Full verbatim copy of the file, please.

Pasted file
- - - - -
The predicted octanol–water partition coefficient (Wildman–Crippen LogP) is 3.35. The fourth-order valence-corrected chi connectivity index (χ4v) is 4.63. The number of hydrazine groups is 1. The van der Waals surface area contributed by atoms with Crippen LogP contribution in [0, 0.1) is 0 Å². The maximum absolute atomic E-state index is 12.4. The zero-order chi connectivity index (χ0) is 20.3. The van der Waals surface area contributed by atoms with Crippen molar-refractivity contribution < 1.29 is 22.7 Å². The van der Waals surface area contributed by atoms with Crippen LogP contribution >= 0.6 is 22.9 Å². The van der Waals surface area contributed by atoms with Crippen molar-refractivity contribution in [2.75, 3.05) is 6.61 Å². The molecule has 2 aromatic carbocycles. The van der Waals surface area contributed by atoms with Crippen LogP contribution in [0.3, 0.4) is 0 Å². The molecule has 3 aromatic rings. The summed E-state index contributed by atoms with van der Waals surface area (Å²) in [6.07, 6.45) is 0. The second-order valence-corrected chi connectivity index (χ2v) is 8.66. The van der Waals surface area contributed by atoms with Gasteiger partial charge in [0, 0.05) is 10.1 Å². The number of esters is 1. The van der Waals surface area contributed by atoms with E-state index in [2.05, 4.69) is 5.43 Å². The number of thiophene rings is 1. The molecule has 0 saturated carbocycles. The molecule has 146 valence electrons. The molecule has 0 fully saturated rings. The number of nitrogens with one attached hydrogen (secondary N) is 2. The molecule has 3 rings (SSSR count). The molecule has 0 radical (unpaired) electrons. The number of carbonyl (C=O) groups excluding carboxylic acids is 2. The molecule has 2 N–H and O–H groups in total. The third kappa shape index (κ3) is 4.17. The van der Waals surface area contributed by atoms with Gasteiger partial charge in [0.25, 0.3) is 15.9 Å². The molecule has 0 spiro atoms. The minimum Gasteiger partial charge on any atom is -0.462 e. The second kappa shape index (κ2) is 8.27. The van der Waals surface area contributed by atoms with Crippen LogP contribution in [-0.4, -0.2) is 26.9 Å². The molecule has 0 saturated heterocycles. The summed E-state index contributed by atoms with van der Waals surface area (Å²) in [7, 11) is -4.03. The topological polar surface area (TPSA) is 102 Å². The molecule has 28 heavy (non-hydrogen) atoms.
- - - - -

The predicted octanol–water partition coefficient (Wildman–Crippen LogP) is 3.35. The fourth-order valence-corrected chi connectivity index (χ4v) is 4.63. The number of hydrazine groups is 1. The van der Waals surface area contributed by atoms with Crippen LogP contribution in [0, 0.1) is 0 Å². The maximum absolute atomic E-state index is 12.4. The zero-order chi connectivity index (χ0) is 20.3. The van der Waals surface area contributed by atoms with Crippen molar-refractivity contribution < 1.29 is 22.7 Å². The van der Waals surface area contributed by atoms with Crippen LogP contribution >= 0.6 is 22.9 Å². The van der Waals surface area contributed by atoms with Crippen molar-refractivity contribution in [2.75, 3.05) is 6.61 Å². The molecule has 2 aromatic carbocycles. The van der Waals surface area contributed by atoms with Crippen LogP contribution in [0.3, 0.4) is 0 Å². The molecule has 3 aromatic rings. The summed E-state index contributed by atoms with van der Waals surface area (Å²) in [6.07, 6.45) is 0. The second-order valence-corrected chi connectivity index (χ2v) is 8.66. The van der Waals surface area contributed by atoms with Gasteiger partial charge in [0, 0.05) is 10.1 Å². The number of esters is 1. The van der Waals surface area contributed by atoms with E-state index in [2.05, 4.69) is 5.43 Å². The number of thiophene rings is 1. The molecule has 0 saturated carbocycles. The molecule has 146 valence electrons. The molecule has 0 fully saturated rings. The number of nitrogens with one attached hydrogen (secondary N) is 2. The molecule has 3 rings (SSSR count). The molecule has 0 radical (unpaired) electrons. The number of carbonyl (C=O) groups excluding carboxylic acids is 2. The molecule has 2 N–H and O–H groups in total. The third kappa shape index (κ3) is 4.17. The van der Waals surface area contributed by atoms with Gasteiger partial charge in [0.25, 0.3) is 15.9 Å². The molecule has 0 spiro atoms. The minimum Gasteiger partial charge on any atom is -0.462 e. The second kappa shape index (κ2) is 8.27. The van der Waals surface area contributed by atoms with Crippen LogP contribution in [-0.4, -0.2) is 26.9 Å². The molecule has 0 saturated heterocycles. The summed E-state index contributed by atoms with van der Waals surface area (Å²) in [7, 11) is -4.03. The topological polar surface area (TPSA) is 102 Å². The molecule has 28 heavy (non-hydrogen) atoms.